Elizabeth City State leader resigns unexpectedly

December 22, 2015

Stacey Franklin Jones resigned as Elizabeth City State University's chancellor, a post she had held since October 2014. A release from UNC System spokeswoman Joni Worthington did not given any reasons for the resignation. Elizabeth City State has suffered a 50% decline in enrollment over the past five years, sparking talk of a possible closing. Thomas Conway, vice chancellor and chief of staff at Fayetteville State University, will take over as interim chancellor on Jan. 1, Worthington said.

Asheville plans to improve greenway system

December 22, 2015

Asheville plans to build more greenways in the next four years than it has in the past 30 years, city officials say. The expansion involves a $17 million plan for expanded greenways, including federal and state spending. Plans call for an unbroken connection from Beaucatcher Mountain to the Asheville Botanical Gardens and the French Broad River.

Bank of America employees, families giving big to politicians

December 22, 2015

Individuals connected to Bank of America have been among the top contributors to presidential candidates through Sept. 30, with employees and immediate family members giving $242,575 to the candidates’ campaign committees. That’s the third-highest among all U.S. companies and organizations, according to the most recent federal data from the Center for Responsive Politics. Donations from individuals tied to New York-based investment bank Goldman Sachs rank first at $401,109, while Florida-based personal injury firm Morgan & Morgan gave $280,326. In the 2012 presidential election, when people associated with Bank of America ranked second for donations, trailing only employees for the University of California system and their families.

Read more here:

New unit to crack down on cheating businesses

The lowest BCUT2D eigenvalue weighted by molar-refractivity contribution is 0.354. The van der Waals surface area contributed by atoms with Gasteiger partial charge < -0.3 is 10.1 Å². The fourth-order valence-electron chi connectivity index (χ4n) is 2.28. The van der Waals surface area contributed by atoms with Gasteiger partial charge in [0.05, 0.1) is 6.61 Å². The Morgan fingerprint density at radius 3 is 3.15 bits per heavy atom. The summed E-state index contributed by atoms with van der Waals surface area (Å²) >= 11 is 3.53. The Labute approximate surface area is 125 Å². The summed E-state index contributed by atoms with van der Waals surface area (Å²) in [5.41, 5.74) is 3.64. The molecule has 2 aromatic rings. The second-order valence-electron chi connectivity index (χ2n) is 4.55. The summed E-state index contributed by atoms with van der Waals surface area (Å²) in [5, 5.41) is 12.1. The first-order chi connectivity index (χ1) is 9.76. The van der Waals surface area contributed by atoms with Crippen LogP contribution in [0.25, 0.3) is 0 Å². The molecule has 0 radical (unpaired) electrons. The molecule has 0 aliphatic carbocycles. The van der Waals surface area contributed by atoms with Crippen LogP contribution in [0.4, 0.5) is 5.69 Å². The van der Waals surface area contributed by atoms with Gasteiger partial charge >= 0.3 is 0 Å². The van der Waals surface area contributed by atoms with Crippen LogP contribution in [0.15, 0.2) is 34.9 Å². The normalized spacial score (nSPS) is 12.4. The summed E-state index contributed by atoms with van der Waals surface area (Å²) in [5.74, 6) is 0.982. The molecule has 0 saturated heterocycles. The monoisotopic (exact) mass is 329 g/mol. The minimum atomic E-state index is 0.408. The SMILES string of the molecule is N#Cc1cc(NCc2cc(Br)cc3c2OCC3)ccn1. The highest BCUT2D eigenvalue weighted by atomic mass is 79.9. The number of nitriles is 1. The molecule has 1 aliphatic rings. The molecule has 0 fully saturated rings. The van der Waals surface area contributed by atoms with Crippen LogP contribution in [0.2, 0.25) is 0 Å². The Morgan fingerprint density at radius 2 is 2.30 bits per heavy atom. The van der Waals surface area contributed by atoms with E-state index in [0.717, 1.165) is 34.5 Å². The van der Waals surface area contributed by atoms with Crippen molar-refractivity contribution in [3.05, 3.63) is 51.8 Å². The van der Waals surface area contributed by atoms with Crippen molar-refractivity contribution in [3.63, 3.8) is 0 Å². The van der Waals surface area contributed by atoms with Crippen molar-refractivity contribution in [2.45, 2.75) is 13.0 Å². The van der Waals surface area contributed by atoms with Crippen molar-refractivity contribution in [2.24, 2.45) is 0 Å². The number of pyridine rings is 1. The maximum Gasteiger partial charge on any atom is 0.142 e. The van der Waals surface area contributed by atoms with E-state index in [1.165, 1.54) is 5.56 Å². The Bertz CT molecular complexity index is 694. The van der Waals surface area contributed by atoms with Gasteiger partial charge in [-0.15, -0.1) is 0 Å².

December 21, 2015

(The News & Observer, Raleigh)

Gov. Pat McCrory ordered the state Industrial Commission to establish a new unit to investigate complaints of employee misclassification. When companies illegally treat employees as contractors, it costs the state millions in taxes. A News & Observer investigation last year found that the practice in the construction industry cost millions in lost state and federal revenue. 

Commission to vote Friday on changes to Common Core

December 18, 2015

(The News & Observer, Raleigh)

The 11-member Academic Standards Review Commission is expected to vote Friday on recommended changes to the state's curriculum for K-12 schools. Suggestions include replacing Common Core standards in K-8 math classes with Minnesota's standards.

Minutes reveal little about UNC chancellor pay raises

December 17, 2015

(The News & Observer, Raleigh)

Minutes from a controversial UNC Board of Governors meeting were released Wednesday, though they offer little insight into the reasoning behind the group's decision to give raises to a dozen UNC System chancellors.

Mecklenburg GOP chairman resigns

December 16, 2015

(The Charlotte Observer)

Curtis Watkins abruptly resigned Tuesday, two days after N.C. Sen. Bob Rucho asked Republican Party officials to investigate him for allegedly trying to recruit someone to run against Rep. Mike Hager of Rutherford County. Hager is one of the largest opponents of the state's renewable-energy mandate. Watkins is the founder of SparkTank Advisors, an energy consulting company.

McCrory calls for vote on I-77 toll lanes

December 15, 2015

(The Charlotte Observer)

Gov. Pat McCrory asked the Charlotte Regional Transportation Planning Organization to decide whether it supports the I-77 toll project, which is already under construction, or to develop a new regional transportation plan. While some smaller towns in the I-77 corridor north of Charlotte are strongly opposed to the tolls, the city of Charlotte's vote counts for 31 of 68 votes. The state could have to pay a penalty of up to $100 million if its cancels the project.

Legislative staff calls for end to economic tier program

December 15, 2015

(Winston-Salem Journal)

North Carolina's economic tiers program has "outlived its original purpose," legislative staff members said at a meeting on Monday. The group recommends ending the program, which it says is ineffective in aiding the state's poorest counties, by July 1, 2018.

25 investment workers in state treasurer's office get raises

December 14, 2015

(The News & Observer, Raleigh)

The raises, which took effect in June and averaged more than $49,000, were designed to align wages with salaries at other public pension funds. The employees receiving the raises, which total $1.2 million, are investment professionals for the state's $90 billion pension fund.